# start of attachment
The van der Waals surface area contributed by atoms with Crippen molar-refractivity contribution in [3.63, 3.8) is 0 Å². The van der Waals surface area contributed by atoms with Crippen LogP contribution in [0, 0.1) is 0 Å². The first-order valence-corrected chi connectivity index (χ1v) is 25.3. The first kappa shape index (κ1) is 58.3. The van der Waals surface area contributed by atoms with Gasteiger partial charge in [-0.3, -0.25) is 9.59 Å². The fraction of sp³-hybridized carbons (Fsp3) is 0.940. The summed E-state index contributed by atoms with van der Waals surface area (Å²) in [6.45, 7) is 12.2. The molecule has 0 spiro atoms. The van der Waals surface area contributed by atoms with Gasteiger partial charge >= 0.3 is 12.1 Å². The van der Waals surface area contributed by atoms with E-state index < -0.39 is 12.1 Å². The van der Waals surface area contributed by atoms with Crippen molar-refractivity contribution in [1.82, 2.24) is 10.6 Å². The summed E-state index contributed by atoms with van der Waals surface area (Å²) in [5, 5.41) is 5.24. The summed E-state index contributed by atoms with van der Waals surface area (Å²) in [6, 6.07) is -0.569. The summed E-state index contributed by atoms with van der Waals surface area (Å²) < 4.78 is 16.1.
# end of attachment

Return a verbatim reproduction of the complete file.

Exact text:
The van der Waals surface area contributed by atoms with Crippen molar-refractivity contribution in [3.63, 3.8) is 0 Å². The van der Waals surface area contributed by atoms with Crippen LogP contribution in [0, 0.1) is 0 Å². The first-order valence-corrected chi connectivity index (χ1v) is 25.3. The first kappa shape index (κ1) is 58.3. The van der Waals surface area contributed by atoms with Gasteiger partial charge in [-0.3, -0.25) is 9.59 Å². The fraction of sp³-hybridized carbons (Fsp3) is 0.940. The summed E-state index contributed by atoms with van der Waals surface area (Å²) in [6.45, 7) is 12.2. The molecule has 0 spiro atoms. The van der Waals surface area contributed by atoms with Gasteiger partial charge >= 0.3 is 12.1 Å². The van der Waals surface area contributed by atoms with E-state index < -0.39 is 12.1 Å². The van der Waals surface area contributed by atoms with Crippen molar-refractivity contribution in [1.82, 2.24) is 10.6 Å². The summed E-state index contributed by atoms with van der Waals surface area (Å²) in [5, 5.41) is 5.24. The summed E-state index contributed by atoms with van der Waals surface area (Å²) in [6, 6.07) is -0.569. The summed E-state index contributed by atoms with van der Waals surface area (Å²) < 4.78 is 16.1.